- Ernst Casimir of Nassau-Dietsz, 22 December 1573 – 2 June 1632, Count of Nassau-Dietz
- Louis Günther, 15 February 1575 – 12 September 1604, married 1601 Anna Margaretha of Manderscheidt-Blankenheim (1606).
Second, he married on 13 September 1580 with Kunigunde Jakoba of Simmern of The Palts (1556-1586) and had in this marriage two daughters:
- Amalie, 27 July 1582 – 31 October 1635, married on 23 August 1600 with Count Wilhelm I of Solms-Braunsfeld-Greiffenstein, 1570-1635
- Kunigunde, 12 July 1583 – 4 April 1584
Third, he married on 14 June 1586 to Johannetta of Sayn-Witgenstein (1561-1622) and had in this marriage the following children:
- Georg Ludwig, born and died in 1588
- Prince John Louis of Nassau-Hadamar, 6 August 1590 – 10 March 1653
- Johannette Elisabeth, 13 February 1593 – 13 September 1654, married on 16 December 1616 to Count Conrad Gumprecht of Bentheim-Limburg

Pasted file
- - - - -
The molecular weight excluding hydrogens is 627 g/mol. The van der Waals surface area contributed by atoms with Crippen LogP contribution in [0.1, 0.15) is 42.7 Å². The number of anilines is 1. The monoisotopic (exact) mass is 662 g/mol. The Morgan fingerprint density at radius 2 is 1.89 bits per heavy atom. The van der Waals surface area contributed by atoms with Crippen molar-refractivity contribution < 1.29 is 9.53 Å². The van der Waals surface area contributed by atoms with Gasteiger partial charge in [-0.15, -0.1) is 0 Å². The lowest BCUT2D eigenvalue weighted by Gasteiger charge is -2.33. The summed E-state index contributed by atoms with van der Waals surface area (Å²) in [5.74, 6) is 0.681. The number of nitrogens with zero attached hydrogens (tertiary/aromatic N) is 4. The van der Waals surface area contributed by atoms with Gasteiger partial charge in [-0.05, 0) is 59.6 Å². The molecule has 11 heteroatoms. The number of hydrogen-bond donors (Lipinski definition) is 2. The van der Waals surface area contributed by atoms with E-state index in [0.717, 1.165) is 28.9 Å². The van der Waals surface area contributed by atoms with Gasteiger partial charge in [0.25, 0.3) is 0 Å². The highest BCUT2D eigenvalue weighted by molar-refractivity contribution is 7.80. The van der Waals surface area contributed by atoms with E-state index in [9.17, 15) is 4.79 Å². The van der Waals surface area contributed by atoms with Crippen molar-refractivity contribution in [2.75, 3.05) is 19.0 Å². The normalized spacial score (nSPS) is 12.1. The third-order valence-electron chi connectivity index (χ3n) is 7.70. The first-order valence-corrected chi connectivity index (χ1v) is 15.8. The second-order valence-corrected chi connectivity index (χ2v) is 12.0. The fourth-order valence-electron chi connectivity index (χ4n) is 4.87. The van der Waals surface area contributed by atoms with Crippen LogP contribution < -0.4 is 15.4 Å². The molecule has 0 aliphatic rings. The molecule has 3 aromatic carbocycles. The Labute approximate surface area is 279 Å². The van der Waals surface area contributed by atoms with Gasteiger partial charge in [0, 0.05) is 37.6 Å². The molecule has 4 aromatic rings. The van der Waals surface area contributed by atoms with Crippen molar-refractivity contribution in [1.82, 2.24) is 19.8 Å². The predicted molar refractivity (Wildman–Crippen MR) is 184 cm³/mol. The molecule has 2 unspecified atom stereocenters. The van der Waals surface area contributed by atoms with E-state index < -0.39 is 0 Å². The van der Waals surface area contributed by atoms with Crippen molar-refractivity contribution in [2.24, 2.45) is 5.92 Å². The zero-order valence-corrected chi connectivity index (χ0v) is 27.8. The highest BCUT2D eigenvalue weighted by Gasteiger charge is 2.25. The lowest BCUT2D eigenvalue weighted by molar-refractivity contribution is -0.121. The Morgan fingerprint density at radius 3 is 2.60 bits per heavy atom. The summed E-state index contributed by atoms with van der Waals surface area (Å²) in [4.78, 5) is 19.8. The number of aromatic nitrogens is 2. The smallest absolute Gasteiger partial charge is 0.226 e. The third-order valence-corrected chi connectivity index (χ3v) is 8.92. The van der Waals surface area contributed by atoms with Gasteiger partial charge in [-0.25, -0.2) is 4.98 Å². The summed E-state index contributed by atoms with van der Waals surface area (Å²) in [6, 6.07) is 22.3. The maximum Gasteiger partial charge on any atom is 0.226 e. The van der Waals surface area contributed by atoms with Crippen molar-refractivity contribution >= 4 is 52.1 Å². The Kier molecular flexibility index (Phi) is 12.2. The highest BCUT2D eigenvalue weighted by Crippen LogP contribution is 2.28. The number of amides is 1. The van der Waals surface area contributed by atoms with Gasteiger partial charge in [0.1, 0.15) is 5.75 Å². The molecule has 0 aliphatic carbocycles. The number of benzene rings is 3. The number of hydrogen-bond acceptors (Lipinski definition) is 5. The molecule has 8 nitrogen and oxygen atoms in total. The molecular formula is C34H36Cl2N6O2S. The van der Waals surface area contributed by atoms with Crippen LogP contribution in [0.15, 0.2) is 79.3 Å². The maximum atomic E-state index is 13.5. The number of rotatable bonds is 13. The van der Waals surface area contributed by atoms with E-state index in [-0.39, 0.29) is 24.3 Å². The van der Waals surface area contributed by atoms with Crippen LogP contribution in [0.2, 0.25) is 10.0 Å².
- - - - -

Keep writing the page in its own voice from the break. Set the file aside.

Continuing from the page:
- Anna, 24 November 1594 – 11 February 1660, married on 19 June 1619 to Count Philipp Ernst of Isenburg-Birstein
- Magdalena, 13 November 1595 – 31 July 1633, married on 29 May 1624 to Count Georg Albrecht I of Erbach
- Anna Amalie, 19 July 1599 – 4 May 1667, married on 25 November 1648 to Count Wilhelm Otto of Isenburg-Birstein
- Juliana, born and died in 1602
Recapitulation of the Counts of Nassau until 1606
Counts of Nassau-Dillenburg 1303-1606
|John (Johann)||1303-1328||Count of Nassau-Dillenburg in Beilstein and Herborn, and (from 1320) in Katzenelnbogen|
|Henry I (Heinrich)||1328-1343|
|Henry (Heinrich) II||1442-1451|
|Engelbert II||1475-1504||Childless deceased, posessions to Henry III|
|Rene of Chalon||1538-1544||Nassau-Orange|
|William I "the Rich"||1544-1559||Father of William I of Orange-Nassau|
|John VI "the elder"||1559-1606||Father of Ernst Casimir of Nassau-Dietssz, the present Dutch royal family descends from his grandson Johan Willem Friso.|